Happy 168th Birthday to the Free-Labor Republican Party | National Review

Happy 168th Birthday to the Free-Labor Republican Party | National Review


Abraham Lincoln in 1865 (Alexander Gardner via Library of Congress)

This day in 1854, what became the Republican Party was founded in Ripon, Wisconsin. The process that led from the collapse of the Whig Party between 1850-54 and the rise of the Republicans as their replacement between 1854-60 was a complicated one, and there were times when it appeared that the anti-immigrant American Party (aka the “Know-Nothings”) might become the chief rival to the Democrats instead. The 1854 midterms led to the election of a House majority opposed to the Democrats and their agenda, but nowhere close to a single, unified party caucus. Indeed, as is often true of the beginnings of large things, the meeting in Ripon is only clear in retrospect as the birth of a new, national political party.

The chief driving force uniting the early Republicans was opposition to the Kansas-Nebraska Act, introduced in January 1854 by Democratic senator Stephen Douglas and supported by Democratic president Franklin Pierce, who signed it into law in May of that year. Kansas-Nebraska was universally understood to be a plan to open territories north of the Missouri Compromise line to slavery. Coming as it did on the heels of the Fugitive Slave Act controversies of 1850-51, which showed federal power at work for slavery in the North, the prospect of slavery’s territorial expansion, and of the breaking of the fragile peace on the issue of the Compromise of 1850, proved a radicalizing event for a lot of northerners who had always disliked slavery but were not previously motivated to do much about it.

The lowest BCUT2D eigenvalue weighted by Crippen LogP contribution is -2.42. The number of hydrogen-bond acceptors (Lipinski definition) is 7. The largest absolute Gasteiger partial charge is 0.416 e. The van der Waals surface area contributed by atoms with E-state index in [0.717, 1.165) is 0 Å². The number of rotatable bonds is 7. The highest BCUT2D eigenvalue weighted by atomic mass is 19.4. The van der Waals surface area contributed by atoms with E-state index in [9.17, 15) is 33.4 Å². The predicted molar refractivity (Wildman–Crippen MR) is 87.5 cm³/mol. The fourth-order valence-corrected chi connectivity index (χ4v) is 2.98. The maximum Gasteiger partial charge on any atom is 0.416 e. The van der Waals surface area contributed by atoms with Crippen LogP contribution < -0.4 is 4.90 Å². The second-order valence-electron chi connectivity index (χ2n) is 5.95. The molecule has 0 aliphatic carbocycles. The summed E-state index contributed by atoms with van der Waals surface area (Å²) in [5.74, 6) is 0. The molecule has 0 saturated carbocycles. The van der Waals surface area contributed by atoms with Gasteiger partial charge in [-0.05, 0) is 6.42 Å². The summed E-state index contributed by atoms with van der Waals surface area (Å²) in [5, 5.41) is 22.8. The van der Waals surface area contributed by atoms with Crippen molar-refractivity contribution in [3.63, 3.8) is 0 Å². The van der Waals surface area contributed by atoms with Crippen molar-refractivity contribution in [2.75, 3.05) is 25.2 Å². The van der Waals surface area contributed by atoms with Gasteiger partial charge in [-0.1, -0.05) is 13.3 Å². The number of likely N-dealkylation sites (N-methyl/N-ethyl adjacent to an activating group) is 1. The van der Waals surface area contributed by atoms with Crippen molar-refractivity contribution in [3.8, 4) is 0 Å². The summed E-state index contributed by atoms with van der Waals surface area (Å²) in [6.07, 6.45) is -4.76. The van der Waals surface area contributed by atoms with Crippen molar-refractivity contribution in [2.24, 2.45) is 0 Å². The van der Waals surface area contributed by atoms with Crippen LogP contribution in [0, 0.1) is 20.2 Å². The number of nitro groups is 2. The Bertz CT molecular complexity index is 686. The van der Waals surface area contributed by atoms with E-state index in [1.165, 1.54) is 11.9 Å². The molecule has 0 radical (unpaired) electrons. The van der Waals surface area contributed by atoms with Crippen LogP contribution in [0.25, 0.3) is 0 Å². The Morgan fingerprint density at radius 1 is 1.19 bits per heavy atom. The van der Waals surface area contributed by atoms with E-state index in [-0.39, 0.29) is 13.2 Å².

To this day, there are those who seek to deny the extent to which opposition to the expansion of slavery was central to early Republican ideology – what historian Eric Foner summarized as a party of “Free Soil, Free Labor, and Free Men.” During the 2020 presidential campaign, USAToday actually printed a “fact check” describing as “PARTLY FALSE” the claim that “The Republican Party started in Ripon, Wisconsin, ‘to counter the Democrats’ plans to expand slavery.’” The theory, given a veneer of academic credibility by left-leaning historians: